Waddell's Annals of Augusta County, Virginia, from 1726 to 1871


Chapter Eleven.

THE REVOLUTION, ETC., FROM 1781 TO THE END OF THE WAR.

 

General Phillips arrived at Portsmouth, Virginia, March 26, 1781, with two thousand men, and took command of the British at that place.

Major Posey of the Continental army had returned to Staunton by the 27th of March, and on that day wrote to Governor Jefferson that according to Baron Steuben’s orders he could not enlist any man under 5 feet 4 inches. There were men well adapted to military service who did not reach that standard, and he asked for discretionary powers in such cases. The Baron was a Prussian, of the military school of King Frederick William, who had a mania on the subject of tall soldiers.

Anticipating an advance of the enemy from Portsmouth, the State authorities sought to recruit the Continental ranks by again calling out the militia. The condition of affairs in the Valley at this time appears from letters written by military officers to the Governor, which we find in the Calendar of State Papers.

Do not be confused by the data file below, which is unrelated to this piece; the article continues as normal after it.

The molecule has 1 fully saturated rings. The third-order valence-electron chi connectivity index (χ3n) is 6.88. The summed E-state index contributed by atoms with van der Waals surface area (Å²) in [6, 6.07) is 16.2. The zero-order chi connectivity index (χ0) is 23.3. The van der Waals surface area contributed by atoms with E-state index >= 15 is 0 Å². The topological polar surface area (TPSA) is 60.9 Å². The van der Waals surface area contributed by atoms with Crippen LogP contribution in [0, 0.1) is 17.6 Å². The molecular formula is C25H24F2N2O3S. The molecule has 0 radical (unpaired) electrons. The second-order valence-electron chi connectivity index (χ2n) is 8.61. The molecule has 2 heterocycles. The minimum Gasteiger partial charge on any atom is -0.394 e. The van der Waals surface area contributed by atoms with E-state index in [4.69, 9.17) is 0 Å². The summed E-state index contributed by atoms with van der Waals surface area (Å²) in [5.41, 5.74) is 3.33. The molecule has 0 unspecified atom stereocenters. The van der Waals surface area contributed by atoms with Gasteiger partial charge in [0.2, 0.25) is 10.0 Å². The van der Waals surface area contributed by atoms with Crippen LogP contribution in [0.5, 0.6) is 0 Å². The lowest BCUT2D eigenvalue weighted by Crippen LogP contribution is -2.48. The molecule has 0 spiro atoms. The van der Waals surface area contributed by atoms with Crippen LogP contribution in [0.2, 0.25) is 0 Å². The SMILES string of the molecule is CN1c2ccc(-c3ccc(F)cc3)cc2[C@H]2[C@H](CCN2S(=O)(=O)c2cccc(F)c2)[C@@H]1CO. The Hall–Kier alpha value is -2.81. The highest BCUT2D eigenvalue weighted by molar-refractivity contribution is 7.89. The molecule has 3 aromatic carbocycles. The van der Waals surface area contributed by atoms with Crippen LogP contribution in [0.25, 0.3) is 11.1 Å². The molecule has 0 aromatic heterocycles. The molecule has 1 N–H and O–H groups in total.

Col. William Preston, County Lieutenant of Montgomery, wrote, on April 13, 1781, that “nearly one-half of our militia are disaffected, and therefore cannot be drawn into the service either by threats or otherwise; and should they be punished according to law, they would either withdraw to the mountains, or embody or disturb the peace of the county.”  Moreover, the frontier of the county was exposed to depredations by Indians, and the men could not join Greene’s army without leaving their families exposed.

On the 20th of April, Col. Samuel McDowell, of Rockbridge, wrote to the Governor that a draft was ordered to take place on the 26th, but the men drawn would be ruined. Most of them were in service in the fall of 1780, when Leslie invaded the State, and were prevented from sowing fall crops, and to go now would prevent their raising spring crops. With few exceptions they would leave no one at home to work their farms. The letter continues: “This county had, in October last, Capt. James Gilmer [Gilmore] and forty-odd men in Carolina, under Gen. Morgan, for near four months, and was


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